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In the past, a boat’s length was measured on a straight line from the tip of the bow to the center of the stern. If the boat has a bow pulpit, adding around 2 feet, or a swim platform extending the stern’s length, the vessel was still measured from bow to stern. Today, the boat’s length over all (LOA) is not as simple as it was in the past.

Take the same boat today, add a molded bow pulpit or molded swim platform, and a 35 foot boat of the past becomes a 38 foot boat today. It has the same inside dimensions, but its LOA increased by the molded bow pulpit and swim platform. Additional confusion is how the manufacturer lists the model number. A model number of 350 usually refers to a 35 foot or 380 to a 38 foot. Many manufacturers will use the model number 350 but the LOA of the boat is 38 feet.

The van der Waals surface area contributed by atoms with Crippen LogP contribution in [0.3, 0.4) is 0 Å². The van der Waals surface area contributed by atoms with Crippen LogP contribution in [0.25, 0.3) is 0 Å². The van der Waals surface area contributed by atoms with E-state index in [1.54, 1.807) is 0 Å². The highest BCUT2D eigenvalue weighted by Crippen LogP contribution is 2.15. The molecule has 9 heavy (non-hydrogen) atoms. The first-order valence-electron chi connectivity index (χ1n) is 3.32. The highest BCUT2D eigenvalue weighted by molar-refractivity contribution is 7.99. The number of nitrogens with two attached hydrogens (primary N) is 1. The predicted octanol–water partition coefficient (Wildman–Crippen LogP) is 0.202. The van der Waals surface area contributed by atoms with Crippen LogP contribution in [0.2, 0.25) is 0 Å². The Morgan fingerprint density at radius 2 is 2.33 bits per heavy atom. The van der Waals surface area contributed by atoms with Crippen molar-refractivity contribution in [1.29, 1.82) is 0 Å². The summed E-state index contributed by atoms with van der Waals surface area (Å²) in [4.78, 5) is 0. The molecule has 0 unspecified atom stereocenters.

Boat LOA
If the bow pulpit or swim platform is molded with the boat, it is included with the LOA. If the bow pulpit or swim platform is bolted on, it is not included in the LOA.

Not only do you pay more for the 38 foot boat, you pay more for registration and dockage. Many marinas and waterfront condominiums that offer dockage have size restrictions. Most go by the LOA shown on your vessel’s registration. When buying a boat, if restricted by length, be cautious. State registrations are determined by LOA. If told the model you are looking at is 35 feet, ask to see the title or manufacturer’s description.

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One Response to What’s The Length of That Boat?

  1. Steve Crane says:

    Randy, The sad part of this latest LOA figures is that they a totally deceptive. Today’s 350 Sea Ray is really a 32′ boat. Manufactures are charging a lot of money for a 3′ long hunk of swim platform. I feel that ABYC and the Marine Manufactures groups should straighten out this miss leading practice. Thank you,

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